But this bonanza could be short-lived. Since GMV is no longer requ­ired as a means to pull investment, e-commerce players may not strictly need to resort to deep discounting on a long-term basis. “There is no longer any need to show GMV as both Walmart and Amazon are owners of the companies,” says Shankar. “So, in three years, deep discounting will go as the companies move towards profitability. Deep discounting would be in bursts. It will no longer be the norm.”

The deal by Walmart CEO Doug McMillon and Binny Bansal for the sale of a 77% stake in Flipkart marks this year’s biggest acquisition in India.

But the consumer will still gain because over a period of time choices online will increase, leading to a surge in the frequency of purchases. Plus, with Walmart giving a lot of focus on online grocery retail, a whole new class of online buyers may eventually emerge.

The competition will now be interesting. Walmart, having put in $16 billion, will ensure that Flipkart competes effectively. All the same, Amazon will not easily let go of its leadership position. With Chinese retailer Alibaba set to come in, the competition will only intensify. This will give Indian consumers better choices and prices. Says Singhal: “The real play will start in the next 5-7 years when the size of e-commerce merchandise increases from $15 billion to $75 billion. We will have three dominant overseas players with Reliance as the sole Indian force.”

Also, Amazon has shown in the last two years that it has an edge over Flipkart. It is certain that despite having already invested a lot of money in India, Amazon will bring in more money here and focus on its winning formula of selection, pricing and convenience. If they do these three things right, Amazon’s edge over others, especially Flipkart, will increase.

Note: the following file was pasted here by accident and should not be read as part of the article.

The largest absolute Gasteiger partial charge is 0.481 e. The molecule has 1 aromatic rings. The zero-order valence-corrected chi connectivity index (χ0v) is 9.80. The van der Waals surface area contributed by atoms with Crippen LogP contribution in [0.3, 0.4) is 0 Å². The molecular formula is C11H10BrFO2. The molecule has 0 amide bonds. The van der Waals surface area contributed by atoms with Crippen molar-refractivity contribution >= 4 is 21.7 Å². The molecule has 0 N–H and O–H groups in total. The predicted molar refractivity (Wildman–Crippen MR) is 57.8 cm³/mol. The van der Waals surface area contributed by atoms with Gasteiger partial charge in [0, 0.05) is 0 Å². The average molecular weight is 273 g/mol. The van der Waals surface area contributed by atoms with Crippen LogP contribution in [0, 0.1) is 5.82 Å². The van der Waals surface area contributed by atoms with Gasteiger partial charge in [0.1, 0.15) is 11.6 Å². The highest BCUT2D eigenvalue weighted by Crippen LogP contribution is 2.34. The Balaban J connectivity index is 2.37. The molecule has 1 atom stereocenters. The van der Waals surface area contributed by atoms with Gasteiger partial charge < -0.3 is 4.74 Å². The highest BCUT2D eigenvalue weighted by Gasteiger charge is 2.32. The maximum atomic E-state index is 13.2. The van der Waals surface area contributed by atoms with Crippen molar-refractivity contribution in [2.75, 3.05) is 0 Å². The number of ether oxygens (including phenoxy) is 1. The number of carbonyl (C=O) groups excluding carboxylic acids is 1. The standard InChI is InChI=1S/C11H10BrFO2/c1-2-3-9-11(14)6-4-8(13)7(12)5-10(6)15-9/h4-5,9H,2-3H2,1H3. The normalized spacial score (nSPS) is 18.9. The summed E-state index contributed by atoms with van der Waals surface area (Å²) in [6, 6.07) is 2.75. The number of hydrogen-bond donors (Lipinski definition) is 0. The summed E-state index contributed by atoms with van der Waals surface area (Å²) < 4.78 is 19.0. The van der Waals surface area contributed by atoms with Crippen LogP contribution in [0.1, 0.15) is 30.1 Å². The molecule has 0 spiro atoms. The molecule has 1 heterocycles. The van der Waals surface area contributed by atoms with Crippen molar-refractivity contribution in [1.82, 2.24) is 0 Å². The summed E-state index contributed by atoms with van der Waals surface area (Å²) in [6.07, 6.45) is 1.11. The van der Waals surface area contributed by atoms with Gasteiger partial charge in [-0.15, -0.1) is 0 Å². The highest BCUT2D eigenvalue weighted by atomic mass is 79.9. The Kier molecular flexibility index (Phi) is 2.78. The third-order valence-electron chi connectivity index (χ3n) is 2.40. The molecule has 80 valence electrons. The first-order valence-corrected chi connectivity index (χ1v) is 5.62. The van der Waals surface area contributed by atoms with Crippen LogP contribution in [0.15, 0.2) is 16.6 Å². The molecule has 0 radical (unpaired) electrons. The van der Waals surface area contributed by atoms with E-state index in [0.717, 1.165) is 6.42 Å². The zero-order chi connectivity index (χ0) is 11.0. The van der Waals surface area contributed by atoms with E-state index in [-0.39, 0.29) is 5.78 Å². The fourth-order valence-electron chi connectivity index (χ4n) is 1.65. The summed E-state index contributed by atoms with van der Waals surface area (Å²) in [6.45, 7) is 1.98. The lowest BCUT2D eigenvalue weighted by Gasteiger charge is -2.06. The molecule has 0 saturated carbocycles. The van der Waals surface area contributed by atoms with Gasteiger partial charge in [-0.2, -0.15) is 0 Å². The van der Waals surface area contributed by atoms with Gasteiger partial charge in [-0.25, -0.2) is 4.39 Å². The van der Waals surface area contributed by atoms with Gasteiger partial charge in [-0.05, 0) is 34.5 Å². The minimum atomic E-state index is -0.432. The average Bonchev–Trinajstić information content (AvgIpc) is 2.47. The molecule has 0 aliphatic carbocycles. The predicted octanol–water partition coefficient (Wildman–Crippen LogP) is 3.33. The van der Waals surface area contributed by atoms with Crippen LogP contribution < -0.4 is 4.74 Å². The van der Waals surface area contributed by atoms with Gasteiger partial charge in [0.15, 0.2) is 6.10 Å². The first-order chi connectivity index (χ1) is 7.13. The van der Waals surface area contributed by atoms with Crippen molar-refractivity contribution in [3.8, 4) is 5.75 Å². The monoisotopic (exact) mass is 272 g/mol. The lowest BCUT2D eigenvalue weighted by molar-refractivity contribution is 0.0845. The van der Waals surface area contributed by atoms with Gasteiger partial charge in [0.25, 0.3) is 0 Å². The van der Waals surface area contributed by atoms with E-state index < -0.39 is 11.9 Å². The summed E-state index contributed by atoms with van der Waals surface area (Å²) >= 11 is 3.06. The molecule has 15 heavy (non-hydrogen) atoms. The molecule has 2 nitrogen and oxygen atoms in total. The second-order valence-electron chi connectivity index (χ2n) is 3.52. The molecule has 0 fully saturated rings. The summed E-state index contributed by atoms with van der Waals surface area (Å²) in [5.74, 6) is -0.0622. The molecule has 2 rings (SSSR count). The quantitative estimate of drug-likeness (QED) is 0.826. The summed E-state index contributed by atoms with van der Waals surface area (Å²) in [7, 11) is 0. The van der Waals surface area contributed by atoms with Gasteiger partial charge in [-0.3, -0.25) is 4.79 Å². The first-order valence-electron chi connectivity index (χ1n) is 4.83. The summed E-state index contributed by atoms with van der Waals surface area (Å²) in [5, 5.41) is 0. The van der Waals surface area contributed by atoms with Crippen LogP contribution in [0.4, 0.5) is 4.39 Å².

Of course, the deal proves one thing conclusively. That the Indian start-up story is alive and has a lot of promise. “It’s a great thing for the startup ecosystem in India,” says Bansal. “After the boom and meltdown, everyone was doubting the future of startups and e-commerce in the country. Now this re-establishes the India story.”

With its massive user base, India looms as an attractive market for retailers. It is currently estimated that 15 per cent (200 million) Indian consumers will be shopping online by end of 2018, and the relatively untapped growth potential is attracting the commerce giants. Homegrown companies stand to benefit in the long run. As consumers are more attuned and comfortable to shopping online with e-commerce marketplaces, vertical specialists (largest categories being fashion and electronics) will benefit. High-value, consumers, who are more discerning and want differentiated choices and unique offers, will seek out specialists to fulfil this need.

Smaller players will constantly face the problem of scaling up their operations. This does not mean they will be forced to exit. The smaller players in many cases are more agile and open to new business models. They will need to concentrate on specialisation within their domains to build up a valuable cache of users seeking differentiated retail experiences.

The coming months will be interesting. Although Walmart has fought with Amazon in the US in the last 10 years, it has not been able to beat the Seattle-based firm that remains the world’s largest internet retailer. But in India, Flipkart has an edge, especially in electronics and mobile phones. With the Walmart force behind it, will the new Flipkart steal the show? It depends on Amazon’s next move, which has to come soon.